In short, VMware may have already squeezed all the juice it can from investors’ post-IPO giddiness over virtualization technology. “Many in the industry feel that VMware will shortly no longer be able to charge premium prices for what is becoming commoditized software,” Kusnetzy says. Barring disaster, of course, VMware will still stack up as perhaps the most succesful technology IPO of 2007. But its honeymoon seems to have ended along with Daylight Saving Time.

Wade Roush is a freelance science and technology journalist and the producer and host of the podcast Soonish. Follow @soonishpodcast

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18 responses to “VMware Feeling Pressure as Virtualization Becomes a Commodity”

  1. Alan says:

    I think your headline is backwards. It’s the other guys that are feeling the pressure to produce a product tomorrow that is equal to what VMware is offering today. While they attempt to add features VMware is hard at work on the next generation of virtualization tools.

  2. Jim says:

    Comparing VMware with the other virtualization software is like comparing fruit, but it isn’t the same as comparing apples with apples. VMware is a mature product with much more functionality. Why would a business buy cheap and get less bang for the buck. I have to give businesses more credit than that. They will buy virtualization to make huge productivity gains. That’s where VMware has the market locked up.

  3. Nathan says:

    You also left out that while Windows Server 2008 isn’t due until February 2008, “Hyper-V” isn’t due out for 180 days after that.
    Also it won’t even have the features that ESX 3.0 had a year ago, putting it more than 2 years behind in technology.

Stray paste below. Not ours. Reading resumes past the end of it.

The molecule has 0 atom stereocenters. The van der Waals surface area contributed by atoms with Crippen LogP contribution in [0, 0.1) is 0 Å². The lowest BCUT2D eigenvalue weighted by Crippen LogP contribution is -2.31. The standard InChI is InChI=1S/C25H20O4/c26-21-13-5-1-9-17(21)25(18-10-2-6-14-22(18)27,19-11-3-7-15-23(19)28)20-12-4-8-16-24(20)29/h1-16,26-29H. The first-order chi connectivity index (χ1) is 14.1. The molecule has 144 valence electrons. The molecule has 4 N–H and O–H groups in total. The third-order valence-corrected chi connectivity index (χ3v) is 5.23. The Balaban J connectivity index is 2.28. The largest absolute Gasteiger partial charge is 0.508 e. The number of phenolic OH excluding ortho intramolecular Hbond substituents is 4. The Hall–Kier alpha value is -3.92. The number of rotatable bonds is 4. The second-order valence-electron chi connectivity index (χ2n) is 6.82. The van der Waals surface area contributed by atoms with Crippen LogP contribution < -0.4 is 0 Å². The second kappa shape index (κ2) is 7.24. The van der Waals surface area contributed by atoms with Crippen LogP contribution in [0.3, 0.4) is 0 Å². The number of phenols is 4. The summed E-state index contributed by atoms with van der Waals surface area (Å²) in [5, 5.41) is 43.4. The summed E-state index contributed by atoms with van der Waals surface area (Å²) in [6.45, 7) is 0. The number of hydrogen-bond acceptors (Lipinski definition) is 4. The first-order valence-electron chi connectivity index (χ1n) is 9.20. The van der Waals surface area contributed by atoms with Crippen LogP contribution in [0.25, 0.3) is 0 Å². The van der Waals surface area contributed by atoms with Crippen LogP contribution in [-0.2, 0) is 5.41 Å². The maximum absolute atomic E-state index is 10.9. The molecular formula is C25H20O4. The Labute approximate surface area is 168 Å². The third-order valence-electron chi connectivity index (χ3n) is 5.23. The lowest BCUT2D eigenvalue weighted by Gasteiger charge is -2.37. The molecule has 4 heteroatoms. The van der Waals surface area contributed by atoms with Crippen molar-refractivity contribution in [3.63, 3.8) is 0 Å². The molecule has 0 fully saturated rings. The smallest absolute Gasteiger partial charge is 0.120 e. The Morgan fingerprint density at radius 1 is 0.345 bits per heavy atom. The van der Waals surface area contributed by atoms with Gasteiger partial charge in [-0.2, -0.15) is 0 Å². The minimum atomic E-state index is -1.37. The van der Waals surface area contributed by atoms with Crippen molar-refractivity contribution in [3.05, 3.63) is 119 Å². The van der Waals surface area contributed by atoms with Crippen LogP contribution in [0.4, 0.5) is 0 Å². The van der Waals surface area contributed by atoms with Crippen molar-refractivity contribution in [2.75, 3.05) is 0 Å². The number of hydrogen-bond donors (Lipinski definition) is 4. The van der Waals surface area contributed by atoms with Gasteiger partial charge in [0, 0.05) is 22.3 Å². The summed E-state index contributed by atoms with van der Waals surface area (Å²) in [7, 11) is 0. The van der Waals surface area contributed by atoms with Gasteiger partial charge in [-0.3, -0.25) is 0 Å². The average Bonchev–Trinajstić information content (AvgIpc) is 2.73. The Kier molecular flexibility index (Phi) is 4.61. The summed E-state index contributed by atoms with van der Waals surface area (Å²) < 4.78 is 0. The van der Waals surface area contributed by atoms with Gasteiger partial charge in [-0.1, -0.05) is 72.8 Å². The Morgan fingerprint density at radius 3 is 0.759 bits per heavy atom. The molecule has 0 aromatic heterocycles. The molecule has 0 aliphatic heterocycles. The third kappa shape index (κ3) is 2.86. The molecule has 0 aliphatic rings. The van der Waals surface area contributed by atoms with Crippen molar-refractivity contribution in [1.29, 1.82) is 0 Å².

4. LP says:

    If a non-tech savy investor wanted to buy VM stock when would be the best time? Do you all think that it will continue lock up the market or are we close to the real value of the stock?

  5. Robert says:

    VMware makes great technology, but it costs way too much. Plain and simple. I work for a Fortune 500 company and while we’ve been using VMware for a while, it’s only out of necessity. We can’t wait for some real competition because VMware has been enjoying being the only solution in the market for years and price gouging.

    Hypervisors will DEFINITELY be commoditized very soon now (we’re on the trailing edge now) and the prices will finally start to drop. No, I don’t own VMware stock, but if I did, I’d be selling now.

  6. Jimmy says:

    This all sounds like it could be the end of the rise of VmWare. However, myself being in the IT field. I can assure you that VmWare is light years ahead of their competitors. And news like Oracle offering Freeware will not make IT Departments move to Oracle. I cant say 2 years down the road VmWare wont have tough competition. But as their competitors develop new technology, VmWare is hard at work doing the same. So to all the Non-Technical investors. Look at the facts, VmWare has doubled their profits every year for last six years or so. 100% of Fortune 100 companies use VmWare, 85% percent of Fortune 1000 companies use VmWare. VmWare is here to stay and teh share prices will continue to rise. My suggestions for buy price would be 87.00 and i will see all of you at $140/share after the earning reports.

  7. “Why would a business buy cheap and get less bang for the buck.”

    For example, Google and Amazon. See


  8. Bernie says:

    Too bad people are forced to fill the white space on their websites with regurgitated nonsense.

    I love this sentence –

    “But its honeymoon seems to have ended along with Daylight Saving Time”

    You must be patting yourself on the back for that one!